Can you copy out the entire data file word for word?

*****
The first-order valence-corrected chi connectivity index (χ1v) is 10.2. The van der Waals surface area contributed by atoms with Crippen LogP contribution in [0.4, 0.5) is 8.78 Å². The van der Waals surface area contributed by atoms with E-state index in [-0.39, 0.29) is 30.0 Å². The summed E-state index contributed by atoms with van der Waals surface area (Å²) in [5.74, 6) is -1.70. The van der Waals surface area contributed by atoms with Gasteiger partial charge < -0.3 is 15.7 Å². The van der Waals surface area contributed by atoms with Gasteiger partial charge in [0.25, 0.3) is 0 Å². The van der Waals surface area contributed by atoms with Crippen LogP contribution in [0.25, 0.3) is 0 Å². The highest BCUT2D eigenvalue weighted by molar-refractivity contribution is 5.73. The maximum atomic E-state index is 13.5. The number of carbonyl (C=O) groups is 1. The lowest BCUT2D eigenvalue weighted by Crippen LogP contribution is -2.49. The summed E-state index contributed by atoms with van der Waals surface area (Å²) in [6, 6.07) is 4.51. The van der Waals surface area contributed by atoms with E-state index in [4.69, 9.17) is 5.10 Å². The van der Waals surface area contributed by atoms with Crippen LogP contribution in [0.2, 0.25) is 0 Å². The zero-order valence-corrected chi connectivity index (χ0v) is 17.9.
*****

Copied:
The first-order valence-corrected chi connectivity index (χ1v) is 10.2. The van der Waals surface area contributed by atoms with Crippen LogP contribution in [0.4, 0.5) is 8.78 Å². The van der Waals surface area contributed by atoms with E-state index in [-0.39, 0.29) is 30.0 Å². The summed E-state index contributed by atoms with van der Waals surface area (Å²) in [5.74, 6) is -1.70. The van der Waals surface area contributed by atoms with Gasteiger partial charge < -0.3 is 15.7 Å². The van der Waals surface area contributed by atoms with Gasteiger partial charge in [0.25, 0.3) is 0 Å². The van der Waals surface area contributed by atoms with Crippen LogP contribution in [0.25, 0.3) is 0 Å². The highest BCUT2D eigenvalue weighted by molar-refractivity contribution is 5.73. The maximum atomic E-state index is 13.5. The number of carbonyl (C=O) groups is 1. The lowest BCUT2D eigenvalue weighted by Crippen LogP contribution is -2.49. The summed E-state index contributed by atoms with van der Waals surface area (Å²) in [6, 6.07) is 4.51. The van der Waals surface area contributed by atoms with E-state index in [4.69, 9.17) is 5.10 Å². The van der Waals surface area contributed by atoms with Crippen LogP contribution in [0.2, 0.25) is 0 Å². The zero-order valence-corrected chi connectivity index (χ0v) is 17.9.